Integrated health care delivery systems such as that pioneered by the Mayo Clinic, Rochester, Minnesota, have been heralded for their low-cost, high-quality care and greater efficiency. With all eyes on potential new models for health care delivery—particularly in the imaging field, where skyrocketing costs and questions about appropriate utilization have created a climate ripe for additional cuts to reimbursement—ImagingBiz.com speaks with Glenn Forbes, MD, a radiologist at Mayo and former CEO of the Rochester clinic, on radiology’s role in the health system of the future.
ImagingBiz: Why has integrated delivery caught on in some markets, but not in others? What are the obstacles to this health care delivery model?
Forbes: Integrated delivery systems have caught the attention of a large segment of those discussing health care reform for a number of reasons. Some very demonstrable goals are being achieved in terms of outcome, delivery, and affordability, so people are wondering, what’s different about integrated delivery, and is that a template we should emulate? There are already many integrated delivery systems around the country. Some are large; others are smaller. At Mayo, we have worked on this model for over a century and have a lot of experience with it. Why does it seem to work in some areas and not others?
It takes a certain level of commitment to fundamental values and principles. The first is focusing on the needs of the patient. Everybody has to get together and make a fundamental commitment to service. The second principle is working collaboratively as a team toward that end. It’s not about what’s best for myself or my particular area—it’s subjugating all that.
This is nothing unique that can’t be achieved, but historically, a lot of our delivery of medicine in the United States is very fragmented. We’ve got hospitals on one side of the street, we’ve got physicians on the other side; there are specialists in one building and primary care physicians in another. That fragmentation has put us where we are, and bringing that all together in one system requires that first fundamental commitment to values and principles. You have to build a culture around that, embedding it in your governance and policy, and frankly, that takes time.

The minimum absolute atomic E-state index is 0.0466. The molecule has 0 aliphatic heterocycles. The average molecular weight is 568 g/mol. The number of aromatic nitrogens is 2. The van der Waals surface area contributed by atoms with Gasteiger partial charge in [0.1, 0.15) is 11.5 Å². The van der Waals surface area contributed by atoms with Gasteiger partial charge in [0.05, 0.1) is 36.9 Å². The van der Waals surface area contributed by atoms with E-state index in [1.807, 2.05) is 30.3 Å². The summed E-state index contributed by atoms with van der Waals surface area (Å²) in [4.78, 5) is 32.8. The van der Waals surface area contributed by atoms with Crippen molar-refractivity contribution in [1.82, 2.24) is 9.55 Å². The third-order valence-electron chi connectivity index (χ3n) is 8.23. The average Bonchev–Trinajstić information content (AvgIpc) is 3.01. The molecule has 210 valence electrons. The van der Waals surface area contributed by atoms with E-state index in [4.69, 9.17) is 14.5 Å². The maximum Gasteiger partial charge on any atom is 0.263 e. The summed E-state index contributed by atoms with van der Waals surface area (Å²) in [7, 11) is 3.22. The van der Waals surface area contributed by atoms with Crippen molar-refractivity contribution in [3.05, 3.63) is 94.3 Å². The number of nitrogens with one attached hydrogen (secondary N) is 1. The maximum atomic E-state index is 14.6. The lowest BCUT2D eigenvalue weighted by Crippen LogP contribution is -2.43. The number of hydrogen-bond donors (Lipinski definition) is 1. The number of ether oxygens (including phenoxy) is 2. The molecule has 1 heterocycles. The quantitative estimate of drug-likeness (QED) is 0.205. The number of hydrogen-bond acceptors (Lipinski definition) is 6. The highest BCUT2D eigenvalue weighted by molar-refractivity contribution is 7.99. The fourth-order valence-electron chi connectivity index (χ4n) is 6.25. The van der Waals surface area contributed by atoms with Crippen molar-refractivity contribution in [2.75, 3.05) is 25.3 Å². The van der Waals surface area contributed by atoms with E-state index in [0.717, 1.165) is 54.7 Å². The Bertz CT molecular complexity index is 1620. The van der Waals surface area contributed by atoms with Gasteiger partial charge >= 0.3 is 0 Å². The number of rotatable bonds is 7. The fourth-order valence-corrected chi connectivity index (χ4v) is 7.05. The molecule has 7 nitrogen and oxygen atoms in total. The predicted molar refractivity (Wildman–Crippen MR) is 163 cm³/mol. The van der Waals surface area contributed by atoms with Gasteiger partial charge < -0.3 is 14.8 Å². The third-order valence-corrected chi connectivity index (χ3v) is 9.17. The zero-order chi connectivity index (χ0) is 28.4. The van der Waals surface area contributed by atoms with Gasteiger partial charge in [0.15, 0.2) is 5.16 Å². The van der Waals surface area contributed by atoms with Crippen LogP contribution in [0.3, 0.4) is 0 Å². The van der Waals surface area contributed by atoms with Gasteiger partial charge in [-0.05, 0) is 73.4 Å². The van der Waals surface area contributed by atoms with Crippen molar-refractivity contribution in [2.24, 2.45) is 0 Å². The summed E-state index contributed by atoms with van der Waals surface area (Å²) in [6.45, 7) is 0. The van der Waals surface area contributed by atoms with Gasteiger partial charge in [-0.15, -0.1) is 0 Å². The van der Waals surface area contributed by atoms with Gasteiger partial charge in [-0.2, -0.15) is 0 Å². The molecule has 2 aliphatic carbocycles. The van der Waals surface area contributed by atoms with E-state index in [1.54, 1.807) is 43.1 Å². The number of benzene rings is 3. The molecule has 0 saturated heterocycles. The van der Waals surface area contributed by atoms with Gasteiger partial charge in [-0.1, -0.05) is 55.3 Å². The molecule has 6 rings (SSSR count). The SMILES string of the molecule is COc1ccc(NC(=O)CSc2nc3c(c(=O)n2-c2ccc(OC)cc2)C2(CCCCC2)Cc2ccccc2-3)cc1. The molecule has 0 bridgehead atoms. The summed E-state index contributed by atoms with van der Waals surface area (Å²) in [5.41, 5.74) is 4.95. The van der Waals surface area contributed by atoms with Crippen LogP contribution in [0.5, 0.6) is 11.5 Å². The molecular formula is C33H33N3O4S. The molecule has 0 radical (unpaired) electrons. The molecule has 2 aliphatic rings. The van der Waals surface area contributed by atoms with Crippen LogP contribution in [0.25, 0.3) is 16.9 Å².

There are also a few obstacles: The pieces of health care service are embedded in a conventional model, and that’s hard to overcome. If you’re a hospital and own all your hospital operations, to start suddenly collaborating with a physician practice is very difficult. It takes time and a lot of effort, so part of the impediment is leaving the model we have now and transitioning into another.
Another point I’d make is that as we go through this social reengineering process of national health care reform, we have to change how we resource and pay for care. We believe here that payment reform is as critical as delivery reform as we change national health care. We need our incentives for payment aligned in the right way. If those incentives don’t drive a team approach, then that itself is an impediment. Part of it is the model and part is the structure of our payment. Both need to be changed to an interdisciplinary approach.
ImagingBiz: What is it about integrated delivery that promotes the efficient delivery of high-quality care?
Forbes: This goes back to one of the fundamental issues: focusing on the needs of the patient. If we’re making that the fundamental premise of an integrated delivery system, then how do we define quality? Patients want a good outcome and a safe outcome, and obviously, they want accessibility in terms of service and affordability. That has to supersede some of our individual interests as clinicians. An interdisciplinary model, bringing different specialties together to work collaboratively, allows your institution to operationalize a lot of common processes better, aligning your incentives in a way you might not be able to do if you’re not integrated.
An example of that: If a man comes in with leg pain, the first question shouldn’t be who has his or her hands on the ultrasound transducer. The patient has leg pain and wants to be helped. On the delivery side, we’re thinking, “Is this a neurologic problem? Is this a vascular problem? Is this a muscular problem?
Who’s the best person to assess that?” Let’s say that you figure out it’s a vascular problem. What do you need to do to increase the blood flow? Radiology plays